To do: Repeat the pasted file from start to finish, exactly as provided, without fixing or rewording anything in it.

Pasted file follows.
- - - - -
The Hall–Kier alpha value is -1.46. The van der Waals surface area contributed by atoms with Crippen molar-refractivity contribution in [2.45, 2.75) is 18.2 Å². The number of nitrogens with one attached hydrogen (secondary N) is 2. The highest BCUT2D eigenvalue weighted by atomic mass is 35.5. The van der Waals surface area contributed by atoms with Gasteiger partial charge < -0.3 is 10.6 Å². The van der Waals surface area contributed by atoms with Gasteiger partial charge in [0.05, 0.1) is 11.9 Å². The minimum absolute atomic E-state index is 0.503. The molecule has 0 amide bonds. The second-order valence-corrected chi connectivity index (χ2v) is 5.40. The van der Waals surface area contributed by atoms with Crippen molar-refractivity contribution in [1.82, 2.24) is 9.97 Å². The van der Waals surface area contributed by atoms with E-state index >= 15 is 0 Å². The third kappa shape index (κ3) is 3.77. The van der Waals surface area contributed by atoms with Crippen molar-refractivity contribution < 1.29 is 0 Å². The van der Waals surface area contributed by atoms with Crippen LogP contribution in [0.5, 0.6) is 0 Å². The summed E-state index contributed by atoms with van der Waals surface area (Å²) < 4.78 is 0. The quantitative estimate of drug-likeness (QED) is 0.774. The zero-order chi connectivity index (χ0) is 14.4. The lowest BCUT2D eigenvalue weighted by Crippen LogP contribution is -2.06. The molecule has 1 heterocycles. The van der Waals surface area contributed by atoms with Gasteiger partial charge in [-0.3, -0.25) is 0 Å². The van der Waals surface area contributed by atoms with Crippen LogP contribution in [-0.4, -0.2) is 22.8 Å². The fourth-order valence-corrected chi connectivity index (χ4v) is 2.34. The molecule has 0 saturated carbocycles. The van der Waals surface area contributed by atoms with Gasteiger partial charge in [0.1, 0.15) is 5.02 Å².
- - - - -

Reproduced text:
The Hall–Kier alpha value is -1.46. The van der Waals surface area contributed by atoms with Crippen molar-refractivity contribution in [2.45, 2.75) is 18.2 Å². The number of nitrogens with one attached hydrogen (secondary N) is 2. The highest BCUT2D eigenvalue weighted by atomic mass is 35.5. The van der Waals surface area contributed by atoms with Gasteiger partial charge < -0.3 is 10.6 Å². The van der Waals surface area contributed by atoms with Gasteiger partial charge in [0.05, 0.1) is 11.9 Å². The minimum absolute atomic E-state index is 0.503. The molecule has 0 amide bonds. The second-order valence-corrected chi connectivity index (χ2v) is 5.40. The van der Waals surface area contributed by atoms with Crippen molar-refractivity contribution in [1.82, 2.24) is 9.97 Å². The van der Waals surface area contributed by atoms with E-state index >= 15 is 0 Å². The third kappa shape index (κ3) is 3.77. The van der Waals surface area contributed by atoms with Crippen molar-refractivity contribution < 1.29 is 0 Å². The van der Waals surface area contributed by atoms with Crippen LogP contribution in [0.5, 0.6) is 0 Å². The summed E-state index contributed by atoms with van der Waals surface area (Å²) < 4.78 is 0. The quantitative estimate of drug-likeness (QED) is 0.774. The zero-order chi connectivity index (χ0) is 14.4. The lowest BCUT2D eigenvalue weighted by Crippen LogP contribution is -2.06. The molecule has 1 heterocycles. The van der Waals surface area contributed by atoms with Gasteiger partial charge in [-0.3, -0.25) is 0 Å². The van der Waals surface area contributed by atoms with Crippen LogP contribution in [-0.4, -0.2) is 22.8 Å². The fourth-order valence-corrected chi connectivity index (χ4v) is 2.34. The molecule has 0 saturated carbocycles. The van der Waals surface area contributed by atoms with Gasteiger partial charge in [0.1, 0.15) is 5.02 Å².